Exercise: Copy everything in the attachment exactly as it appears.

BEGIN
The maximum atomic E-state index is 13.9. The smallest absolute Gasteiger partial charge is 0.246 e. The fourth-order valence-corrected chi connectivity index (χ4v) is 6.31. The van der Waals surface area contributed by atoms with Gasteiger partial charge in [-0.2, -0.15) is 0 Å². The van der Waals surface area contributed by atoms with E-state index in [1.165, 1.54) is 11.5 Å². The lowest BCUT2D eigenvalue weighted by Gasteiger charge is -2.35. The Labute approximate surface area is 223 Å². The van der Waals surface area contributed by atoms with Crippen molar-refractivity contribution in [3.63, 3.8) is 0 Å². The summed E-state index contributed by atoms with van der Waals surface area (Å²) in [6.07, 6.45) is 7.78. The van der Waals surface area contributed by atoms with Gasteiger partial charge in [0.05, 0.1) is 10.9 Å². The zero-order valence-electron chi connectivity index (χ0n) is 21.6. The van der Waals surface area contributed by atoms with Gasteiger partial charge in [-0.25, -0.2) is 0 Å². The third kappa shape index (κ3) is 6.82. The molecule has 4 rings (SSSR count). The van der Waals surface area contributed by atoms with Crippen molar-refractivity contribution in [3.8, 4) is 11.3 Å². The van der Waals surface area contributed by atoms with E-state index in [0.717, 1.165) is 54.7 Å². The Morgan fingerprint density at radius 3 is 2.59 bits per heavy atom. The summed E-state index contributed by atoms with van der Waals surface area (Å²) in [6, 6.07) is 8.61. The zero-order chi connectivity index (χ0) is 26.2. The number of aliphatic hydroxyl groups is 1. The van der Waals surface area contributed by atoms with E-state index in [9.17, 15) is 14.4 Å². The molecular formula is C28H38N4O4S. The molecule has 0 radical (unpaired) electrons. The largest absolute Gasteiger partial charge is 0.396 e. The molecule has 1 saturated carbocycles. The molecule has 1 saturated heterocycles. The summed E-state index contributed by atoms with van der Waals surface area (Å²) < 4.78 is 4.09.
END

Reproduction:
The maximum atomic E-state index is 13.9. The smallest absolute Gasteiger partial charge is 0.246 e. The fourth-order valence-corrected chi connectivity index (χ4v) is 6.31. The van der Waals surface area contributed by atoms with Gasteiger partial charge in [-0.2, -0.15) is 0 Å². The van der Waals surface area contributed by atoms with E-state index in [1.165, 1.54) is 11.5 Å². The lowest BCUT2D eigenvalue weighted by Gasteiger charge is -2.35. The Labute approximate surface area is 223 Å². The van der Waals surface area contributed by atoms with Crippen molar-refractivity contribution in [3.63, 3.8) is 0 Å². The summed E-state index contributed by atoms with van der Waals surface area (Å²) in [6.07, 6.45) is 7.78. The van der Waals surface area contributed by atoms with Gasteiger partial charge in [0.05, 0.1) is 10.9 Å². The zero-order valence-electron chi connectivity index (χ0n) is 21.6. The van der Waals surface area contributed by atoms with Gasteiger partial charge in [-0.25, -0.2) is 0 Å². The third kappa shape index (κ3) is 6.82. The molecule has 4 rings (SSSR count). The van der Waals surface area contributed by atoms with Crippen molar-refractivity contribution in [3.8, 4) is 11.3 Å². The van der Waals surface area contributed by atoms with E-state index in [0.717, 1.165) is 54.7 Å². The Morgan fingerprint density at radius 3 is 2.59 bits per heavy atom. The summed E-state index contributed by atoms with van der Waals surface area (Å²) in [6, 6.07) is 8.61. The zero-order chi connectivity index (χ0) is 26.2. The number of aliphatic hydroxyl groups is 1. The van der Waals surface area contributed by atoms with E-state index in [9.17, 15) is 14.4 Å². The molecular formula is C28H38N4O4S. The molecule has 0 radical (unpaired) electrons. The largest absolute Gasteiger partial charge is 0.396 e. The molecule has 1 saturated carbocycles. The molecule has 1 saturated heterocycles. The summed E-state index contributed by atoms with van der Waals surface area (Å²) < 4.78 is 4.09.